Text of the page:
Linux Foundation this week announced an expansion of the
Dronecode project with investments from new members and the creation of three technical working groups.
The foundation launched the open source project in 2014 in an effort to create a unified platform for commercial drone technology.
Twenty-seven companies have joined Dronecode since, bringing membership to 51, officials said.
Silver members include Aerotenna, AirMap, Airphrame, Altitude Angel, AutoModality, BirdsEyeView Aerobotics, CUAV, Droidika, Dig.y.Sol, DroneDeploy, DroneWorks., Emlid, EnRoute, Falcon Unmanned, Hex Technologies, Incite Focus, InspecTools, Matternet, ProfiCNC, Sentera, Skedans, Yin Yan Tech US and Zubax.
New sponsored members include Humanitarian UAV network, OpenTX Project, Stanford University Aerospace Design Lab and UAVCAN.
The foundation formed three new technical working groups to focus on areas of development the community views as critical to advancing the project’s mission, according to Chris Anderson, CEO of
3D Robotics and chairman of Dronecode’s board of directors.
“We have seen our membership grow nearly threefold. Further, to see a member like Qualcomm increasing their previous level of commitment to our highest level of involvement is a testament to the technical work we are moving forward for commercial adoption of drones,” he told LinuxInsider.
Reading the Code
The Dronecode project serves as the basis for multiple commercially available drone technologies, including the recently announced
Qualcomm Snapdragon Flight.
The platform is made up of multiple components, including the ArduPilot Mega unmanned aerial vehicle platform code contributed by 3DR. Dronecode includes many projects at various layers of the stack, ranging from a real-time operating system and drivers at the bottom to mobile and cloud apps at the top, according to Anderson.
The goal of the project is to create a common platform utilizing open source best practices and technologies to accelerate the adoption of better, more affordable and more reliable open source software for UAVs.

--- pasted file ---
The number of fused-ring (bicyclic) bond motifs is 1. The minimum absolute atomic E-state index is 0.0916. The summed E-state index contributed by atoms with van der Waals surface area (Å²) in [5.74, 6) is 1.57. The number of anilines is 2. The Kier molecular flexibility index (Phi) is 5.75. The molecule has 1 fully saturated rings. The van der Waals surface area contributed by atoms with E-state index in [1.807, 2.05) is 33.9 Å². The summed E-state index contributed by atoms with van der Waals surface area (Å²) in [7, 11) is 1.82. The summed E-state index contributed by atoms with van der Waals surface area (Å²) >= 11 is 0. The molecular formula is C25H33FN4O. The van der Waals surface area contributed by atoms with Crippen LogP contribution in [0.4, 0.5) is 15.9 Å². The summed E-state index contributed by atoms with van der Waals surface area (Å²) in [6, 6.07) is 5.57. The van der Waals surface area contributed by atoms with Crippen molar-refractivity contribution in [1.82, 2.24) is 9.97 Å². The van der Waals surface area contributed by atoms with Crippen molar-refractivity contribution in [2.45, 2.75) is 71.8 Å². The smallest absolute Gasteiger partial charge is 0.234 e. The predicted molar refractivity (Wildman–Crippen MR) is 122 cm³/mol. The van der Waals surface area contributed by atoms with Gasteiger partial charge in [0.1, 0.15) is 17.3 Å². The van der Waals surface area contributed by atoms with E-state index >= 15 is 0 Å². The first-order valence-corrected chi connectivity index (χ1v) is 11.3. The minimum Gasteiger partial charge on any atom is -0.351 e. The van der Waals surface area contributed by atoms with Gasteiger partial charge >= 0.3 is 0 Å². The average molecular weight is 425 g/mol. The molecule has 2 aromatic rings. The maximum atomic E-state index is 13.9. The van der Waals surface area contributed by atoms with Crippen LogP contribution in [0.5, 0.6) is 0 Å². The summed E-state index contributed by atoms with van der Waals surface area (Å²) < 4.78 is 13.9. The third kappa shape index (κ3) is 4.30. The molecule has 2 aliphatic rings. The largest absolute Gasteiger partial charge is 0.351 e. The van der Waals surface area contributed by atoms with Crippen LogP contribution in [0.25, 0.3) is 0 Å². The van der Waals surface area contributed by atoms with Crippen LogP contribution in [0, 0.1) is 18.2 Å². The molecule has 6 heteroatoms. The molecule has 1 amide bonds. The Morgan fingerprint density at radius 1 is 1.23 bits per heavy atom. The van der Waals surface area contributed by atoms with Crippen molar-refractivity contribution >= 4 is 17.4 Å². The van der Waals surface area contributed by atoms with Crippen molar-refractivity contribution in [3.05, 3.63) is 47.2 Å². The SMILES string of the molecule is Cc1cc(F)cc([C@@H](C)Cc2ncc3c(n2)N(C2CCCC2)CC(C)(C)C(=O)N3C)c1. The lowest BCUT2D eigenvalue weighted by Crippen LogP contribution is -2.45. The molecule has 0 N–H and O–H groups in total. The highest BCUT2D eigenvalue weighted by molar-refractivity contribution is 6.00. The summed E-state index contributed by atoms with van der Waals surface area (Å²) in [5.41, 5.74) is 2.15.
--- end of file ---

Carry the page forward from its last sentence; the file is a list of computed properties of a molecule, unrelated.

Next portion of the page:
“Developing an open source platform for a specific technology is the quickest and surest way to speed up the development of that technology. The same is true for advancements in drone technology,” said Brent Hale, owner and operator of
Open Source Key to Droning
Open source technology is critical to advancing UAVs through the development of a common platform. The modulator of the technology will allow adopters to mix and match projects up and down the stack as needed.
“Open source has proven its ability to speed the rate of innovation and time to market time and time again,” 3DR’s Anderson said.
Another factor hinging on open source involvement is affordable access. The more developers the project gets working on establishing a common platform for commercial drones, the faster the adoption of drones and UAVs in a commercial setting will occur, Hale told LinuxInsider.
Three technical work groups announced this week will advance the technology. They focus on UAVs — camera and gimbal controls, airspace management, and hardware/software interfaces.
The MAVlink Camera Working Group’s mission is to assist camera manufacturers in implementing the MAVlink protocol in cameras. It also will help developers and manufacturers expand the Dronecode platform to support additional cameras and functions.
The Dronecode Airspace Working Group’s aim is studying the impact of proposed Federal Aviation Administration rules that would ban drone operations over large areas of U.S. airspace.
The Hardware Working Group’s purpose is formulating mechanical and electrical standards for interfaces to the autopilot and the peripherals. That will create a more formal interface between hardware and software development and unite efforts between Dronecode members and the open source developer community working to advance UAVs, the Linux Foundation said.
“I expect we will see more technical working groups form as the platform evolves,” said 3DR’s Anderson.
Around the Horizon
The biggest priority for this year is probably modularization, he said. Ultimately, success will hover around the creation of a single install file to make a Dronecode stack by enabling desired components with checkboxes.
“We are also amid an evolution from 32-bit processors to systems built on Linux (and even Android) that run powerful multicore 64-bit processors, such as the Qualcomm Snapdragon Flight board,” Anderson said.
Both the project and commercial drone use in general face numerous obstacles in establishing the necessary guidelines and technology to keep commercial drones from being a danger to the public, noted Rival Drones’ Hale.
“However, with more organizations getting on board with the Dronecode project, it’s clear that we are moving closer and closer to a platform that will ensure safety,” he said, “and that will lead to a wide range of uses for drones in a commercial setting.”